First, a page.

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Events

RCEH public lectures and research seminars

Our public lectures feature a range of speakers from Bath Spa University and other organisations. They are free to attend and include light refreshments to follow. Please visit the links for full information and to book your place.

2020 public lectures

2020 affiliated events

Special events

Marine Transgressions Conference 2018

Marine Transgressions was a two-day Environmental Humanities conference that took place on the 7 and 8 June 2018, at the Create Centre, Bristol.

It was a collaboration between the Research Centre for Environmental Humanities of the University of Bristol and Bath Spa University.

ACU Commonwealth Summer School 2017

The Association of Commonwealth Universities Summer School provides an opportunity for talented university students from around the Commonwealth to come together for an exciting week of expert lectures, group work, field trips, skills development and social events.

The 2017 Summer School was held at Bath Spa University from 5 - 13 August. It explored interrelationships between humans and other living beings, and between cultural practices and environmental problems – and looked at how these can be examined through different academic disciplines and creative arts. Bath Spa University is a world leader in research and teaching in these areas.

Postgraduate Forum 2017

The first Environmental Humanities Postgraduate Forum, Environmental Humanities: Perspectives in Practice, took place on 14 July 2017. It was a student-led event, providing an opportunity for presentations on work-in-progress, to which staff were warmly invited.

Speakers included:

  • Patricia Brien: Stroudwater Scarlet cloth - Exploring the dynamic human & non-human relations in site-specific fabric – boundless Kin(g)doms that matter
  • Aiyana Rosen: Human-Animal Relations in the German Dairy Industry - A genealogical analysis
  • Ben Crushcov: a talk on writing the script for a feature film about a group of Greenpeace protestors who were arrested in the Arctic in 2013.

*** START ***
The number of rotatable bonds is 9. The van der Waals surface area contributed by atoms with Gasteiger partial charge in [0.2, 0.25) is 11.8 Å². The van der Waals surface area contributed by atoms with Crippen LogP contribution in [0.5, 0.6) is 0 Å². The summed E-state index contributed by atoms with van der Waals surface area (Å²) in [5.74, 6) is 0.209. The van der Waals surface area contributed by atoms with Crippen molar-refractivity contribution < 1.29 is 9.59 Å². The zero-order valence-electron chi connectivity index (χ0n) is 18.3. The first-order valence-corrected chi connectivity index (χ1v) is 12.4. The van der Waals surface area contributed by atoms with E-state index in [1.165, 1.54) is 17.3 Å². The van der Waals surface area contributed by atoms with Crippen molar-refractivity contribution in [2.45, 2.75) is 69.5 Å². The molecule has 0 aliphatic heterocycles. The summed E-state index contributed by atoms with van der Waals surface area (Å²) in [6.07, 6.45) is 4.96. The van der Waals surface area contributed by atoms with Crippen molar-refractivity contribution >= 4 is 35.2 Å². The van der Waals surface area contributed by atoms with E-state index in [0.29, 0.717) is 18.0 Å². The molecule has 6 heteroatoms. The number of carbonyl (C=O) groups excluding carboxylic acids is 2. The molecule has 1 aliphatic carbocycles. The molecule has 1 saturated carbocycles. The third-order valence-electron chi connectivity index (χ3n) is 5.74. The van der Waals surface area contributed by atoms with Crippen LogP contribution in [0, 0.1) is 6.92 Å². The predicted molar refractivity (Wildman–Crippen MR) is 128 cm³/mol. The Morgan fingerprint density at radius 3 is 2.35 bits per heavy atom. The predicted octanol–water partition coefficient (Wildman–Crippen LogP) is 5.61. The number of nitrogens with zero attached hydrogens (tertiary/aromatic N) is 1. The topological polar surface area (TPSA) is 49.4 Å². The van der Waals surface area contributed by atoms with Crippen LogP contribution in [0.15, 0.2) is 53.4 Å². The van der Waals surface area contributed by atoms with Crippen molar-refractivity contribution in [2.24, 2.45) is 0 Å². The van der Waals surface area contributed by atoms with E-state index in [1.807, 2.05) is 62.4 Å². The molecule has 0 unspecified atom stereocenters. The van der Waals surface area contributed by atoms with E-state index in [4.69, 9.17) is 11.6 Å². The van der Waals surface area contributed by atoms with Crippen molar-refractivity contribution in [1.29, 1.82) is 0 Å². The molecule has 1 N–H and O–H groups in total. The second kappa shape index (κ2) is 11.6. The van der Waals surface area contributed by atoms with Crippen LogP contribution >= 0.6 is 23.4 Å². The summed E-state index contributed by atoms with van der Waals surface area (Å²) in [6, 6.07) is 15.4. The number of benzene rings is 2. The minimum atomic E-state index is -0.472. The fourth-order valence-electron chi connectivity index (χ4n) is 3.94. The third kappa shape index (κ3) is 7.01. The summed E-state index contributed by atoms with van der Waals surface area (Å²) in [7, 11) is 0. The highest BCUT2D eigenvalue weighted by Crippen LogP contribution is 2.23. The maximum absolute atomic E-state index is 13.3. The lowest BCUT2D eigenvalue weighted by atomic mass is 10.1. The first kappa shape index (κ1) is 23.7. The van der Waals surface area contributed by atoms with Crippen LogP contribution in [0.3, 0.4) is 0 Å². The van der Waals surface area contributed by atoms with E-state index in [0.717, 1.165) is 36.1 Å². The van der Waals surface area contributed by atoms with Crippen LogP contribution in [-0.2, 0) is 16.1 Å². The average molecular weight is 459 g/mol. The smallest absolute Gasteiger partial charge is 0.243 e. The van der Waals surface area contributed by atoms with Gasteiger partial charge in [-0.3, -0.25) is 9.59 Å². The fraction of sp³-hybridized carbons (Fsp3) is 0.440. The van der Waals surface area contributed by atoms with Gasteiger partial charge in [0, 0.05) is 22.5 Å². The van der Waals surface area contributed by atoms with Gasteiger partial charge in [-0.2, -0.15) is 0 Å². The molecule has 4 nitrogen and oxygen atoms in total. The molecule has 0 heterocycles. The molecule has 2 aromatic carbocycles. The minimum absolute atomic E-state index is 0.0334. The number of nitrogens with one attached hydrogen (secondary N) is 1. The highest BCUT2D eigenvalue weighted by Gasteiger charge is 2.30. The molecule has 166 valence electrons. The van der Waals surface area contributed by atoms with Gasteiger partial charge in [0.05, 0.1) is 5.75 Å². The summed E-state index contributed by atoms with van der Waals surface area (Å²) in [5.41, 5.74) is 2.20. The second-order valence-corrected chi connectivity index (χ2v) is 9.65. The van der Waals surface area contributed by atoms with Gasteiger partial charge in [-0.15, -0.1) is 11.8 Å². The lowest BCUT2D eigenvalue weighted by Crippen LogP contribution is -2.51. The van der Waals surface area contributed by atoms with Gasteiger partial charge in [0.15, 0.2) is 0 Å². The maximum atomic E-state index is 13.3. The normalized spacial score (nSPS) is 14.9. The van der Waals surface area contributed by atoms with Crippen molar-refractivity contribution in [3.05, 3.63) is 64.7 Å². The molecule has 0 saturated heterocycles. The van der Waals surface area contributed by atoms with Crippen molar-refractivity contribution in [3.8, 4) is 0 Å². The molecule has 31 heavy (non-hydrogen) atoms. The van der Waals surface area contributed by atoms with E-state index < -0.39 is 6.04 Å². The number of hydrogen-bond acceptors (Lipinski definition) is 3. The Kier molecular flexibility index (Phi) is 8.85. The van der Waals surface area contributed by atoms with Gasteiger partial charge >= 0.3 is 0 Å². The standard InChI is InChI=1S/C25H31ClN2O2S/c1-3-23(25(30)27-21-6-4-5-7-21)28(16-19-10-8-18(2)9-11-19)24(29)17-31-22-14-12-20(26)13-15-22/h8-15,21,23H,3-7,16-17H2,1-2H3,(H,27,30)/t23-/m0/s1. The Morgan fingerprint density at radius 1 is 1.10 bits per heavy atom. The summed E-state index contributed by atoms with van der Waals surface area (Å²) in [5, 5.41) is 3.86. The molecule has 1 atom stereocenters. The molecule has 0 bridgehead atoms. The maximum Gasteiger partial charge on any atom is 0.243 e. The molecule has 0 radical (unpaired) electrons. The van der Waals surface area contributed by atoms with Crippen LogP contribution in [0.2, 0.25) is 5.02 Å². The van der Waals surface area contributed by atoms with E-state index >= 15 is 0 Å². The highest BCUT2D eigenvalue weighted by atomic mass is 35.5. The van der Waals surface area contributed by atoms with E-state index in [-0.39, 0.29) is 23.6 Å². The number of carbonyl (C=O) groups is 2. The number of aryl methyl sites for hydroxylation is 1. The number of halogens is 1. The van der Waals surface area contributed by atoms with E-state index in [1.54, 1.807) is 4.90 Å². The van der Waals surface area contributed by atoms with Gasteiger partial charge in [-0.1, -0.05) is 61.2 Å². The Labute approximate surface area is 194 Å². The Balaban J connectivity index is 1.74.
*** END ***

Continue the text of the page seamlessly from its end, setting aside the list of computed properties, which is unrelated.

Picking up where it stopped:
• Lydia Halcrow: Mapping place through the visual arts: a contemporary approach to landscape.
  • Charlotte Shipperley: “Flooding the Bathtub: The Politics of Invisibility and Community Resilience in Behn Zeitlin’s Beasts of the Southern Wild (2012)”.
  • Ruth Olden, PhD: Lost world of the nearby: Minimal ethics on Govan Graving Docks
  • Laura Denning: Primordial; Hydrofeminism and Deep Listening

Full details of the Forum, including speaker bios, abstracts and event photos can be found on our blog.

Being Human Festival of the Humanities 2016

As part of the British Academy’s Festival of the Humanities in 2016, Bath Spa presented three public engagement events concerning peoples’ hopes and fears in relation to environmental change.

Changing Landscapes, Rising Waters: Kate Rigby, Owain Jones and Sam Walton presented a series of short talks and film screenings arising from their current research projects, all of which concerned peoples relationships with the watery worlds of ocean, estuaries and rivers during a time of rapid climatic and environmental change.

Environmental Literature Reading and Discussion: Three of Bath Spa’s creative writers, Stephen Moss, Maggie Gee, and Samantha Walton, read from their work and discussed how it explores the hopes and fears that are inextricably entangled with the living landscapes we inhabit at a time of rapid environmental change and biodiversity loss.

“Gobaith ac ofn; Dwy sgriniad / Hope and fear: two screenings”: A screening of two short films - Timeline and Y Gors - that explored extreme weather in West Wales, challenging the idea that climate change only happens in far-flung places or in the future.